Stage 3 - Interviews Refugees

September 1995

david and faye tell their story

Related Issues:
Roy Gutman

Articles: "Serb General Seen at Killing Fields"
"Shooting of Muslim Men Tied in pairs"
"Separate Accounts Detail Killings, Harrowing Escape From Warehouse"
"Account of Women Taken"
"Bosnian Muslims Were Killed By the Truckload"
"Eyewitnesses Confirm Massacres in Bosnia"
"Bosnian Serbs Poisoned Streams To Capture Refugees, Muslims Say"


The mass executions at Srebrenica took place in July, which meant that the story was two months old. Important new stories from the region were breaking on a daily basis.

Nevertheless, recognizing the importance of Rohde's report, Faye Bowers and her boss, Foreign Editor Clay Jones, granted Rohde a two-week hiatus in September to search refugee camps for families of the victims and survivors of the suspected Serb mass killings.

Virtually all of the 30,000 people in the camps had suffered immeasurable hardship. Some had been driven from their homes at gunpoint, others raped or subjected to physical abuse. Most had been stripped of their possessions. Many refugees had witnessed the execution of their loved ones. Others only knew their relatives were missing. Although they lacked the medical personnel to diagnose it, Post-Traumatic Stress Disorder (PTSD) was common among refugees. The refugees seethed with hatred for the Serbs.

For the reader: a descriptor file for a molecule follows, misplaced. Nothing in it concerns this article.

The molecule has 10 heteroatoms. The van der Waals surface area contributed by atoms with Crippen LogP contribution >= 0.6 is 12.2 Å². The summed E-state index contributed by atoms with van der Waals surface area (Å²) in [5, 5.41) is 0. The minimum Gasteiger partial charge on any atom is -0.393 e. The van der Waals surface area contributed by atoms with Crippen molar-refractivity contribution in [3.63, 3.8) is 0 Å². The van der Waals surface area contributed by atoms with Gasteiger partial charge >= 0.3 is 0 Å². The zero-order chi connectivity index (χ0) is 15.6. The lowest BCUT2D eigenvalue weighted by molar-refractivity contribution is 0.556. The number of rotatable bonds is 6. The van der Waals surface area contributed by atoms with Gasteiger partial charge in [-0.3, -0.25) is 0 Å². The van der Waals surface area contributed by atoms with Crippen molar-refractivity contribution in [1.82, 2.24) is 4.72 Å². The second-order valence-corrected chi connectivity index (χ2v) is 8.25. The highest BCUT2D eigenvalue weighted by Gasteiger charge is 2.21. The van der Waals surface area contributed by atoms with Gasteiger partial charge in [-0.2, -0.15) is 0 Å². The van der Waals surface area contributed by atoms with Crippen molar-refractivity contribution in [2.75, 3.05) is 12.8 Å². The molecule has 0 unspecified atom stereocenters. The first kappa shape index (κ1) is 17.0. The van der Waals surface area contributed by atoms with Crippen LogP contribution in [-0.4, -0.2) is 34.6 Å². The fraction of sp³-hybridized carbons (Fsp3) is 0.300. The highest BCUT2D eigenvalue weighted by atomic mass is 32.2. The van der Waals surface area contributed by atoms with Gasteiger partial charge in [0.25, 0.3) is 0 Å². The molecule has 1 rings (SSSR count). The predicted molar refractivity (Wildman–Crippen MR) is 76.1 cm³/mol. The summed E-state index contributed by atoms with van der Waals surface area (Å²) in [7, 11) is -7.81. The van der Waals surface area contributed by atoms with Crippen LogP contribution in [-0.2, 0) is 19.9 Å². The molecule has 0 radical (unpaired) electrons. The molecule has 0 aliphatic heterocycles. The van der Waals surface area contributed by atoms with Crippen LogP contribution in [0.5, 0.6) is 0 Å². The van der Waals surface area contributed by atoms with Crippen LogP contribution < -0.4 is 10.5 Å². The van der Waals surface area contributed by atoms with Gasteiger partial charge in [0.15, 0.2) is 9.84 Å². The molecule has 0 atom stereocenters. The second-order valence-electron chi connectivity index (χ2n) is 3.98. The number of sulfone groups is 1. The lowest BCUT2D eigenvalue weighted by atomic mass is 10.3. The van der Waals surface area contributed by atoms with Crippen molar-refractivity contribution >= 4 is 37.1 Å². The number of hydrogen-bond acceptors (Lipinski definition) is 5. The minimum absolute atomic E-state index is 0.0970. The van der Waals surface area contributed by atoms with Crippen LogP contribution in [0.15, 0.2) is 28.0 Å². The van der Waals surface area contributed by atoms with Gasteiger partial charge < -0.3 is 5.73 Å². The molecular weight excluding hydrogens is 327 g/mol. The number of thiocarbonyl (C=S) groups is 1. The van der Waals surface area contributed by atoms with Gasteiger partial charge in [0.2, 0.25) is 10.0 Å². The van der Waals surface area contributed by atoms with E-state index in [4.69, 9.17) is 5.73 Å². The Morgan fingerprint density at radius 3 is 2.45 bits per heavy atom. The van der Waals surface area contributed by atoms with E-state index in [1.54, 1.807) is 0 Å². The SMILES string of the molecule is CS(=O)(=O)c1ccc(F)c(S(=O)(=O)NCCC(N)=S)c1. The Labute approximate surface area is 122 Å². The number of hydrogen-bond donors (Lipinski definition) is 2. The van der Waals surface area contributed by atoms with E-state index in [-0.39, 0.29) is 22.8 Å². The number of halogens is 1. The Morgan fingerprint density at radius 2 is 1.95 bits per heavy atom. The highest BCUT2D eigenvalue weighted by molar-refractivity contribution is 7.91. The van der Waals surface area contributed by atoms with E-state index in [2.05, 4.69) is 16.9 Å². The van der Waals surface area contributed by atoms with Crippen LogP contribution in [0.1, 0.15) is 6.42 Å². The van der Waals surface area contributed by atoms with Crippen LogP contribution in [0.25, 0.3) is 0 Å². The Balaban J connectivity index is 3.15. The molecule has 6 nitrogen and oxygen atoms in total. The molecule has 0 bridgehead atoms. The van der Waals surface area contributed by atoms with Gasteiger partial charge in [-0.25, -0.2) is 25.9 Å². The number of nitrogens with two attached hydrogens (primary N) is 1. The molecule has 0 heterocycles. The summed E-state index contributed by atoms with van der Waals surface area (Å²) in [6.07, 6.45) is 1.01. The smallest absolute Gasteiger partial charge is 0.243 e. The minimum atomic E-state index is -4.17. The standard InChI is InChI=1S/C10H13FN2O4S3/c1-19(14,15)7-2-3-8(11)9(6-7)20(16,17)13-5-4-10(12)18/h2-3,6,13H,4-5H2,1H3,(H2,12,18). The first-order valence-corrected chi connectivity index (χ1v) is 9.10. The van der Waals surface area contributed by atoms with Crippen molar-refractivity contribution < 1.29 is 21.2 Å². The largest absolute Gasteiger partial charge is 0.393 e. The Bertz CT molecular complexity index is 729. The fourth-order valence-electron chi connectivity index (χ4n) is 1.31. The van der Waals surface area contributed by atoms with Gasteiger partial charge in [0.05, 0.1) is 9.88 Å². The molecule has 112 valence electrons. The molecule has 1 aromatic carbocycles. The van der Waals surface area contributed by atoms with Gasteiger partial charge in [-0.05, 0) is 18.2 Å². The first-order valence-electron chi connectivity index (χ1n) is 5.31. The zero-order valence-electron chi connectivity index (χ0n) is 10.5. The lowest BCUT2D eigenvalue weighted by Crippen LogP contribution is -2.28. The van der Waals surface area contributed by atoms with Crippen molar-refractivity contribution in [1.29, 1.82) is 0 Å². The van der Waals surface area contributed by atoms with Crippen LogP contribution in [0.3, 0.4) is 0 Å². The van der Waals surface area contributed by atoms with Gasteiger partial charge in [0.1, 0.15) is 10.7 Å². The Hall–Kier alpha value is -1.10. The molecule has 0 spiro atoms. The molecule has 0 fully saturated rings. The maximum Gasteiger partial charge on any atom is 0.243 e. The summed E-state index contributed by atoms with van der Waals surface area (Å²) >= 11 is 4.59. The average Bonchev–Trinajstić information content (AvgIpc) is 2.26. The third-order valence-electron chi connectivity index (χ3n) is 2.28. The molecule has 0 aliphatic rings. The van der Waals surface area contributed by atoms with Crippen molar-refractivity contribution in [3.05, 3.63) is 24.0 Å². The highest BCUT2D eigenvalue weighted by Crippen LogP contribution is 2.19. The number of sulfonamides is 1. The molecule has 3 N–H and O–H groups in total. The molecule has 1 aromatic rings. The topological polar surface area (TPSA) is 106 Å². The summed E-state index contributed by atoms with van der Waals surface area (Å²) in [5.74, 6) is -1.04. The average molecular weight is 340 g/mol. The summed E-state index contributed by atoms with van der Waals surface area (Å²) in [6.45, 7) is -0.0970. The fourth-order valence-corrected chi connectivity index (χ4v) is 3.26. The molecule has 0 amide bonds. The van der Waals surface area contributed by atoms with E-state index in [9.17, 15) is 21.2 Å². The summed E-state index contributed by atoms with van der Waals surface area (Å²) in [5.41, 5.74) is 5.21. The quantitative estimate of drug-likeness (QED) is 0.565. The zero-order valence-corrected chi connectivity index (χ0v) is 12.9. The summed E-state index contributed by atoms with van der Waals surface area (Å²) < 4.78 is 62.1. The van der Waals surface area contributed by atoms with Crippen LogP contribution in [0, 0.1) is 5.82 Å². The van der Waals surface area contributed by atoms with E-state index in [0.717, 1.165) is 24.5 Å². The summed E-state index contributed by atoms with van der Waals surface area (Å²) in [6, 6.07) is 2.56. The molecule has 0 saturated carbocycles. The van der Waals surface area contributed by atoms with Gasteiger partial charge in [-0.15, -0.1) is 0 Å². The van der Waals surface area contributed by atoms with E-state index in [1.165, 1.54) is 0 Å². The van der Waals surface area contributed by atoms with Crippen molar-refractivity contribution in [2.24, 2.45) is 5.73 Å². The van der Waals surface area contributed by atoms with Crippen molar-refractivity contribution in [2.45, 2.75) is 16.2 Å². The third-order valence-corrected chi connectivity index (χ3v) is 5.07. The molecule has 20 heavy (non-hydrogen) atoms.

All of these factors complicated their reliability as sources.

Roy Gutman, who won a Pulitzer Prize for his coverage of refugees in the former Yugoslavia explains, "Modern conflict is not between armies anymore. It's militaries against civilians." The Muslims had been ruled by authoritarian regimes for centuries. So, as David Rohde wrote, "Exaggeration and manipulation of the facts [were] well-accepted tools for survival and propaganda [was] the norm." Objective accounts of war crimes were hard to come by.

After conducting hundreds of interviews (with the help of his translator), Rohde managed to find nine survivors whose stories of the executions of scores of Muslims he trusted. He had to gain their trust before they would talk. Some had never spoken to a journalist before. Each independently verified details that corroborated what he had seen or been told by others. Rohde spent hours with each survivor asking them the same questions repeatedly to be sure their stories were true. Even though he was keenly aware of the hardships that the refugees and survivors suffered, Rohde refused categorically to give gifts or to pay sources. He wanted absolutely nothing to taint the story.